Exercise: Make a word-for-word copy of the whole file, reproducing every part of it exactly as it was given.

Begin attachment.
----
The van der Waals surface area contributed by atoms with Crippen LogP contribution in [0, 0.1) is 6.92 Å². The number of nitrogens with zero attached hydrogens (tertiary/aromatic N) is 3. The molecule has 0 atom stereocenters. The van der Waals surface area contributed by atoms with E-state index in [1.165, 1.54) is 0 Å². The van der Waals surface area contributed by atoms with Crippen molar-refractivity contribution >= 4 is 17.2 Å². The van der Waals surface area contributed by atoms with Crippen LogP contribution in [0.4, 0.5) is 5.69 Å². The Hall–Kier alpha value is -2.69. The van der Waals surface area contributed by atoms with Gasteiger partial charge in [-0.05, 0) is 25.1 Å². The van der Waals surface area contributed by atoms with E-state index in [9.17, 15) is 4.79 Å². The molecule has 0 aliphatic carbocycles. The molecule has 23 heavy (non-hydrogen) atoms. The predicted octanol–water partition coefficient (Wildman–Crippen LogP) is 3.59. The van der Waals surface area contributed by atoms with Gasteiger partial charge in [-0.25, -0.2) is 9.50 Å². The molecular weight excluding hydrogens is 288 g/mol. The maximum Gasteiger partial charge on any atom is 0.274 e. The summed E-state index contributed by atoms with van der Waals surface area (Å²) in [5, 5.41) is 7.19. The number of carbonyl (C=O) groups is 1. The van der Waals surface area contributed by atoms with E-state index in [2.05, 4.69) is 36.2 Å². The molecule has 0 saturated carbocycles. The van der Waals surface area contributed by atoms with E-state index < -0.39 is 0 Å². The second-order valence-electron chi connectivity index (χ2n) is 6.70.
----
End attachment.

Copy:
The van der Waals surface area contributed by atoms with Crippen LogP contribution in [0, 0.1) is 6.92 Å². The number of nitrogens with zero attached hydrogens (tertiary/aromatic N) is 3. The molecule has 0 atom stereocenters. The van der Waals surface area contributed by atoms with E-state index in [1.165, 1.54) is 0 Å². The van der Waals surface area contributed by atoms with Crippen molar-refractivity contribution >= 4 is 17.2 Å². The van der Waals surface area contributed by atoms with Crippen LogP contribution in [0.4, 0.5) is 5.69 Å². The Hall–Kier alpha value is -2.69. The van der Waals surface area contributed by atoms with Gasteiger partial charge in [-0.05, 0) is 25.1 Å². The van der Waals surface area contributed by atoms with E-state index in [9.17, 15) is 4.79 Å². The molecule has 0 aliphatic carbocycles. The molecule has 23 heavy (non-hydrogen) atoms. The predicted octanol–water partition coefficient (Wildman–Crippen LogP) is 3.59. The van der Waals surface area contributed by atoms with Gasteiger partial charge in [-0.25, -0.2) is 9.50 Å². The molecular weight excluding hydrogens is 288 g/mol. The maximum Gasteiger partial charge on any atom is 0.274 e. The summed E-state index contributed by atoms with van der Waals surface area (Å²) in [5, 5.41) is 7.19. The number of carbonyl (C=O) groups is 1. The van der Waals surface area contributed by atoms with E-state index in [2.05, 4.69) is 36.2 Å². The molecule has 0 saturated carbocycles. The van der Waals surface area contributed by atoms with E-state index < -0.39 is 0 Å². The second-order valence-electron chi connectivity index (χ2n) is 6.70.